It's little secret that LEDs have a whole raft of benefits over more old-fashioned bulbs. Indeed, we've waxed lyrical on this very blog about the how they can save money and keep energy consumption low, not to mention their superior illumination qualities and longevity when compared to incandescent offerings. Now, a new report has detailed just what effects LEDs have on humans, which will help lighting manufacturers design new and innovative uses for the tiny bulbs. Let's take a look at what the study found.
Report for action
The report was ordered by the Society of Light and Lighting, which is a subsidiary of the Chartered Institution of Building Service Engineers, with the ultimate goal of finding out the effects – both negative and positive – of LED lighting on humans. Additionally, the report sought to uncover whether LEDs are really as energy-efficient and green (in the eco-friendly sense!) as their manufacturers say they are. Here are the findings of the in-depth study.
None of the many LEDs tested in experiments posed any sort of risk to the eyes.
Largely, LEDs were found to be hugely more efficient than their ancient counterparts, and that will come as no surprise to anyone that has compared their energy bill with LEDs installed over older bulbs. It was also confirmed that the advertised performance of the majority of LED bulbs is broadly accurate, which will put paid to unfounded fears that manufacturers could be trying to dupe customers by overstating these vital figures.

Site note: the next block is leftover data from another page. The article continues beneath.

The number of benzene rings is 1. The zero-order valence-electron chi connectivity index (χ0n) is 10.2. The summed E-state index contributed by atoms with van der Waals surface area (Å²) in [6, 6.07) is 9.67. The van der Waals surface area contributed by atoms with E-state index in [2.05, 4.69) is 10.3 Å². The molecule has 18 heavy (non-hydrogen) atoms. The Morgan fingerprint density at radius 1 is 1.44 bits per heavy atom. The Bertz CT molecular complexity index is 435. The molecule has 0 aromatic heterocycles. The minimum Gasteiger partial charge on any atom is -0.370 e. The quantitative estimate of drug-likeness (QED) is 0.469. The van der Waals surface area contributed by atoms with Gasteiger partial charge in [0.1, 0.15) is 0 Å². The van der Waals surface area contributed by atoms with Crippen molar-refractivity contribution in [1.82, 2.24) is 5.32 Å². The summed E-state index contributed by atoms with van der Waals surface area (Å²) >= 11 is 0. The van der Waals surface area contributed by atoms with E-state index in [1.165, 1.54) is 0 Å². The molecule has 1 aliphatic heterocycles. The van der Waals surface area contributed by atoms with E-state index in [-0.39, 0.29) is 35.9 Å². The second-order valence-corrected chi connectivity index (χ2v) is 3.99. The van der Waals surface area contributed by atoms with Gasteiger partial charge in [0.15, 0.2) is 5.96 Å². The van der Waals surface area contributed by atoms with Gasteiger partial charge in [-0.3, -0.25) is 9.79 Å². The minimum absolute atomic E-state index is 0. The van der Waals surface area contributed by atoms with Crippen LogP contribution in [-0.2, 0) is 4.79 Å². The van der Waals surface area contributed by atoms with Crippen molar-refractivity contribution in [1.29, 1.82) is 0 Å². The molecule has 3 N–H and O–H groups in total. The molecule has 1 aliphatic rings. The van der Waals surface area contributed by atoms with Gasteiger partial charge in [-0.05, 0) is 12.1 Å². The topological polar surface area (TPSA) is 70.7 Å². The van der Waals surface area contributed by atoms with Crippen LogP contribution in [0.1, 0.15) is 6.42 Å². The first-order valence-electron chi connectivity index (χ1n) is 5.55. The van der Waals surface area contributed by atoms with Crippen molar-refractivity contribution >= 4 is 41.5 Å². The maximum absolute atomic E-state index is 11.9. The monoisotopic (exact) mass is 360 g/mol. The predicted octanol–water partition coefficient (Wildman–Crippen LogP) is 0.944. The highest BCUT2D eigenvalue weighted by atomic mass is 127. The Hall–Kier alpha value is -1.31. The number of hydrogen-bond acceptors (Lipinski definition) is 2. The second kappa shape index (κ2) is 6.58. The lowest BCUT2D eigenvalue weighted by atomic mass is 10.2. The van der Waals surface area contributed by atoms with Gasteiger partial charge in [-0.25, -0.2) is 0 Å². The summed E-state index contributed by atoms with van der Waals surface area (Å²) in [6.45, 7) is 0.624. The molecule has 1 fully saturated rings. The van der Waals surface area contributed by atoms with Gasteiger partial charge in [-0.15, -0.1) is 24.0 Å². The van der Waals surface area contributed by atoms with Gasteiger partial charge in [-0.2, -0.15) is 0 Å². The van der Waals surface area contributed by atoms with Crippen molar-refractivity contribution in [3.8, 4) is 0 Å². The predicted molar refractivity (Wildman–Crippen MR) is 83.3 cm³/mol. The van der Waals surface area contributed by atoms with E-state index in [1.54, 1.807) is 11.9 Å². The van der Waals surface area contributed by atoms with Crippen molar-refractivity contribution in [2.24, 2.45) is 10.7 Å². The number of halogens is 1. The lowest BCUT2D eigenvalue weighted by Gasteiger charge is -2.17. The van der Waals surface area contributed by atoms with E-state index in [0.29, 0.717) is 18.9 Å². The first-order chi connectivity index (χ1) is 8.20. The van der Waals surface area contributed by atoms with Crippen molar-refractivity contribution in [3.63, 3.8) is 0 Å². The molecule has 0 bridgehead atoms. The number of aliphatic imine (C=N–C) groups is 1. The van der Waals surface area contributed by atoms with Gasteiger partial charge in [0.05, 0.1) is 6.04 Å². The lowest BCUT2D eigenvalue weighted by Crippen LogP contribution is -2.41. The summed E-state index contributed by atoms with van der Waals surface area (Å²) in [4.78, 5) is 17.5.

The human league
From a human health perspective, it was noted that none of the many LEDs tested in experiments posed any sort of risk to the eyes, especially the retina, which extinguishes any lingering worries on that front. One interesting snippet of information that did come from the report was that the use of LEDs should be considered as part of a home or commercial lighting fixture as a whole to discern whether or not such bulbs are suitable for the purpose. This could become increasingly important to manufacturers as they battle each other to come up with new and innovative ways to attract the customers' attention, rather than simply efficiency and their energy-saving prowess.
"This report is a valuable collection of data that will be extremely useful in enabling both the public and private sector to make informed choices when looking to procure LED lighting solutions and promote energy efficiency," said Jeff Shaw, president-elect of the Society of Light and Lighting, in a press release.
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